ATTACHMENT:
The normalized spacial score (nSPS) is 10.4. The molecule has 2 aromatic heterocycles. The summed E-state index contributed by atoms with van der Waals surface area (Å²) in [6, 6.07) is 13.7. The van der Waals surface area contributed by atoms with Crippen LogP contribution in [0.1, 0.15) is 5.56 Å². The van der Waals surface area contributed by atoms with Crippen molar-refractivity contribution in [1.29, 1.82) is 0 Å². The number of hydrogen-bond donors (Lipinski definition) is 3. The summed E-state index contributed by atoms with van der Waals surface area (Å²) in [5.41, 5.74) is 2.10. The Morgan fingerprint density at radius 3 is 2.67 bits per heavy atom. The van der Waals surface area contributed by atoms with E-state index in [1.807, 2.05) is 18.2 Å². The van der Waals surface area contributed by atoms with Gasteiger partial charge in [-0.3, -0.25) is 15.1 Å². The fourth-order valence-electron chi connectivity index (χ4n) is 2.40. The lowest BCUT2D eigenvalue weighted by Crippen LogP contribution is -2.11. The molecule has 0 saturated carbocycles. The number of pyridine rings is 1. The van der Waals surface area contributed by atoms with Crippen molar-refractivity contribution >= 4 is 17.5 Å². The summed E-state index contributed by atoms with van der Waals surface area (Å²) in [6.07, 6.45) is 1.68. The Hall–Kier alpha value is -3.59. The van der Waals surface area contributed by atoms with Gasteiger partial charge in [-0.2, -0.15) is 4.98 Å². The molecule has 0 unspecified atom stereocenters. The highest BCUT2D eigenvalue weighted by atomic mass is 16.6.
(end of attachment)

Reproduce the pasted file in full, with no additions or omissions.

The normalized spacial score (nSPS) is 10.4. The molecule has 2 aromatic heterocycles. The summed E-state index contributed by atoms with van der Waals surface area (Å²) in [6, 6.07) is 13.7. The van der Waals surface area contributed by atoms with Crippen LogP contribution in [0.1, 0.15) is 5.56 Å². The van der Waals surface area contributed by atoms with Crippen molar-refractivity contribution in [1.29, 1.82) is 0 Å². The number of hydrogen-bond donors (Lipinski definition) is 3. The summed E-state index contributed by atoms with van der Waals surface area (Å²) in [5.41, 5.74) is 2.10. The Morgan fingerprint density at radius 3 is 2.67 bits per heavy atom. The van der Waals surface area contributed by atoms with E-state index in [1.807, 2.05) is 18.2 Å². The van der Waals surface area contributed by atoms with Gasteiger partial charge in [-0.3, -0.25) is 15.1 Å². The fourth-order valence-electron chi connectivity index (χ4n) is 2.40. The lowest BCUT2D eigenvalue weighted by Crippen LogP contribution is -2.11. The molecule has 0 saturated carbocycles. The number of pyridine rings is 1. The van der Waals surface area contributed by atoms with Crippen molar-refractivity contribution >= 4 is 17.5 Å². The summed E-state index contributed by atoms with van der Waals surface area (Å²) in [6.07, 6.45) is 1.68. The Hall–Kier alpha value is -3.59. The van der Waals surface area contributed by atoms with Gasteiger partial charge in [-0.2, -0.15) is 4.98 Å². The molecule has 0 unspecified atom stereocenters. The highest BCUT2D eigenvalue weighted by atomic mass is 16.6.